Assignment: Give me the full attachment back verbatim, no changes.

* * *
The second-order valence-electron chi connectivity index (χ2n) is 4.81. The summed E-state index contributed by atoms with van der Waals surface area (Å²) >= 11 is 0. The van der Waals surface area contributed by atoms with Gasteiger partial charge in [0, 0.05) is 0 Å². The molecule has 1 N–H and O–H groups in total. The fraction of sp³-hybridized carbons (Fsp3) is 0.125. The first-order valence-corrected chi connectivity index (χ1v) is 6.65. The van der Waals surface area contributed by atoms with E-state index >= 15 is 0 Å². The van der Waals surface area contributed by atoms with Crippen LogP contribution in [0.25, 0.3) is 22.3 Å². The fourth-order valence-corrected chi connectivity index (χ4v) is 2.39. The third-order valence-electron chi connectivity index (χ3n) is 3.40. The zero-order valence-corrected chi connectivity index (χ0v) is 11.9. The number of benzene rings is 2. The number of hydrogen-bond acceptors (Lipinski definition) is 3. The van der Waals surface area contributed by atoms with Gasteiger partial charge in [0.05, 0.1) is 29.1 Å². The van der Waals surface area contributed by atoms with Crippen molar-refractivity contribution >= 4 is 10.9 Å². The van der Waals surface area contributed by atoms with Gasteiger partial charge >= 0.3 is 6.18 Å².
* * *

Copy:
The second-order valence-electron chi connectivity index (χ2n) is 4.81. The summed E-state index contributed by atoms with van der Waals surface area (Å²) >= 11 is 0. The van der Waals surface area contributed by atoms with Gasteiger partial charge in [0, 0.05) is 0 Å². The molecule has 1 N–H and O–H groups in total. The fraction of sp³-hybridized carbons (Fsp3) is 0.125. The first-order valence-corrected chi connectivity index (χ1v) is 6.65. The van der Waals surface area contributed by atoms with E-state index >= 15 is 0 Å². The van der Waals surface area contributed by atoms with Crippen LogP contribution in [0.25, 0.3) is 22.3 Å². The fourth-order valence-corrected chi connectivity index (χ4v) is 2.39. The third-order valence-electron chi connectivity index (χ3n) is 3.40. The zero-order valence-corrected chi connectivity index (χ0v) is 11.9. The number of benzene rings is 2. The number of hydrogen-bond acceptors (Lipinski definition) is 3. The van der Waals surface area contributed by atoms with Gasteiger partial charge in [0.05, 0.1) is 29.1 Å². The van der Waals surface area contributed by atoms with Crippen molar-refractivity contribution >= 4 is 10.9 Å². The van der Waals surface area contributed by atoms with Gasteiger partial charge >= 0.3 is 6.18 Å².